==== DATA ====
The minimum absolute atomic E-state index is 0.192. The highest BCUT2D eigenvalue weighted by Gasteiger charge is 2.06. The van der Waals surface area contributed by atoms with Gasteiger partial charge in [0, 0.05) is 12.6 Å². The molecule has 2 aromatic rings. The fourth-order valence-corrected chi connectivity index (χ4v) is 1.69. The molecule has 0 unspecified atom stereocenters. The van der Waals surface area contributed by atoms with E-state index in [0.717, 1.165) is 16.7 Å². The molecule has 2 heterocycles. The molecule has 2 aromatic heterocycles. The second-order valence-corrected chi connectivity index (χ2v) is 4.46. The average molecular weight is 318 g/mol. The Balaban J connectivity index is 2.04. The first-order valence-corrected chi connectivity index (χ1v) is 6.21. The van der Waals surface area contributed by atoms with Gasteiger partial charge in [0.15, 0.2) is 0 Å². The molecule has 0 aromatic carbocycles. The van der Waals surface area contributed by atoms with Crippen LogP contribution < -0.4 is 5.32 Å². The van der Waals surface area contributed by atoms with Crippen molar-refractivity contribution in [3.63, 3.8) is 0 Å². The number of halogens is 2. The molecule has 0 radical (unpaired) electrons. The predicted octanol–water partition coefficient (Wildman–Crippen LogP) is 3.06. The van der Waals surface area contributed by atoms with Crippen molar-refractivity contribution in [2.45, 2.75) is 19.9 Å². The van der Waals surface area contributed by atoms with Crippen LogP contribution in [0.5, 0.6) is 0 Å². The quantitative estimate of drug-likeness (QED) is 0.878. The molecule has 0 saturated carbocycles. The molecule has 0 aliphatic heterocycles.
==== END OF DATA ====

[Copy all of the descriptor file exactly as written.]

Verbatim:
The minimum absolute atomic E-state index is 0.192. The highest BCUT2D eigenvalue weighted by Gasteiger charge is 2.06. The van der Waals surface area contributed by atoms with Gasteiger partial charge in [0, 0.05) is 12.6 Å². The molecule has 2 aromatic rings. The fourth-order valence-corrected chi connectivity index (χ4v) is 1.69. The molecule has 0 unspecified atom stereocenters. The van der Waals surface area contributed by atoms with E-state index in [0.717, 1.165) is 16.7 Å². The molecule has 2 heterocycles. The molecule has 2 aromatic heterocycles. The second-order valence-corrected chi connectivity index (χ2v) is 4.46. The average molecular weight is 318 g/mol. The Balaban J connectivity index is 2.04. The first-order valence-corrected chi connectivity index (χ1v) is 6.21. The van der Waals surface area contributed by atoms with Gasteiger partial charge in [0.15, 0.2) is 0 Å². The molecule has 0 aromatic carbocycles. The van der Waals surface area contributed by atoms with Crippen LogP contribution < -0.4 is 5.32 Å². The van der Waals surface area contributed by atoms with Crippen molar-refractivity contribution in [3.63, 3.8) is 0 Å². The number of halogens is 2. The molecule has 0 radical (unpaired) electrons. The predicted octanol–water partition coefficient (Wildman–Crippen LogP) is 3.06. The van der Waals surface area contributed by atoms with Crippen molar-refractivity contribution in [2.45, 2.75) is 19.9 Å². The van der Waals surface area contributed by atoms with Crippen LogP contribution in [0.5, 0.6) is 0 Å². The quantitative estimate of drug-likeness (QED) is 0.878. The molecule has 0 saturated carbocycles. The molecule has 0 aliphatic heterocycles.